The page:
Glyphosate/AMPA and Asthma in Argentina; reflections on a concerning new study
“This is why glyphosate joins a relatively few pesticides as an essentially unavoidable, ubiquitous global pollutant of the human body and human genome.” Chuck Benbrook, PhD
This is an important study, with some novel findings. They report much higher levels of GLY and AMPA in the soils/dust inside the small town of Monte Maiz, which is surrounded by ~100,000 hectares of GMO corn+beans, and some wheat. Sources of GLY/AMPA in the city are drift from applications, drifting dust, grain storage facilities, pesticide storage and application equipment sites, and use in the city. But why higher levels in the city soils, compared to surrounding farm fields?
Might it be faster breakdown in farm fields because of cultivation, increasing levels? The patterns of GLY/AMPA levels across the town suggest blowing dust, the grain handling/storage facility (GLY on husks), and pesticide storage/handling sites are primary sources.
Reported average rate of GLY per hectare of GE corn+beans =10 kg or almost 9 pounds a.i. per acre. This is about 6.9-times higher than average GLY application rates on soybeans in 2018 in the Heartland USA.(2) Access all GLY application rate and use data in USA via the interactive tables on Hygeia Analytics at https://hygeia-analytics.com/tools/puds/by-crop/
Sorting out the impact of GBHs on adverse health outcomes across South America is made more complicated by the fact that heavy GBH use is accompanied by heavy use of several other high-risk pesticides, e.g., endosulfan, chlorpyrifos, 2,4-D, paraquat, dicamba. Still, based on my knowledge of the literature, there is compelling evidence that GBH use and exposures have emerged, worldwide, as among the most damaging pesticide public health threats ever, despite the indisputably favorable toxicity-to-efficacy ratio for GBHs compared to almost all other herbicides.
it is clear to me that the public health toll triggered by current GBH use patterns and reliance is exposure driven (multiple routes, millions of people receiving high or very high doses daily). High exposures are, in turn, inevitably brought about by use so extensive, for so long, that now soil, water, air, and fire (smoke) are all contaminated to one degree or another, and all move around and come into contact with the human community, essentially everywhere.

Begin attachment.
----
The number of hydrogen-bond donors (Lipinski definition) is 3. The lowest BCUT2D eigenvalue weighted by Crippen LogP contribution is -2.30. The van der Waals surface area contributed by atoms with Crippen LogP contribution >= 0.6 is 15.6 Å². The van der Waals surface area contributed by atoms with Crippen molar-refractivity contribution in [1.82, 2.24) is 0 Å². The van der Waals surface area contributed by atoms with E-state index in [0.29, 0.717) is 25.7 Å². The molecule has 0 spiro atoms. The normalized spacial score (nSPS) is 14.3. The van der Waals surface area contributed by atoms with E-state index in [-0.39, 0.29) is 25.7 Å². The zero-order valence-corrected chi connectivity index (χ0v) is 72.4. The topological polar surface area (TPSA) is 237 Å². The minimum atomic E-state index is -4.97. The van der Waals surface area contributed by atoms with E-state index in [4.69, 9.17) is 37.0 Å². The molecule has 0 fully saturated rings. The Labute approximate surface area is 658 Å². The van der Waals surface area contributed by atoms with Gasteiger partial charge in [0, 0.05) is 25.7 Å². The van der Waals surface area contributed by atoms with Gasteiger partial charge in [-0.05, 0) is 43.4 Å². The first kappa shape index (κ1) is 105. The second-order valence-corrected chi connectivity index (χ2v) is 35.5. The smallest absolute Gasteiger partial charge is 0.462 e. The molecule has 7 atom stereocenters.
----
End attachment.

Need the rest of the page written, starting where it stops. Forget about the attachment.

This is why GLY joins a relatively few pesticides as an essentially unavoidable, ubiquitous global pollutant of the human body and human genome.
I ask the above questions re levels in the soil in Monte Maiz because the Heartland Study team is tackling the same basic question — where is the GLY coming from that is exposing pregnant women in the Heartland? We have a pretty good sense of dietary exposures (daily, but generally low), and some data to estimate drinking water-related exposures, but we have to figure out a way to quantify likely inhalation exposures and dermal exposures, both to direct sprays and volatilized herbicides, and GLY/AMPA bound to blowing soil and grain dust.
- Medardo Avila-Vázquez, Flavia Difilippo, Bryan Mac Lean, et al. Risk of asthma and environmental exposure to glyphosate in an ecological study. Authorea. August 13, 2020.DOI: 10.22541/au.159734524.47178780
- https://heartlandstudy.org/; The Heartland Study is presently enrolling 2,000 mother-infant pairs living in the Midwest measuring herbicide levels in moms and babies. Pregnancy outcomes and the health and development of the infants will be tracked for the first three years of life. Dr. Benbrook is a founding member of the study and Science Advisor. Dr. Perro, EDGMOScience, is also an Advisory Board Member for the study.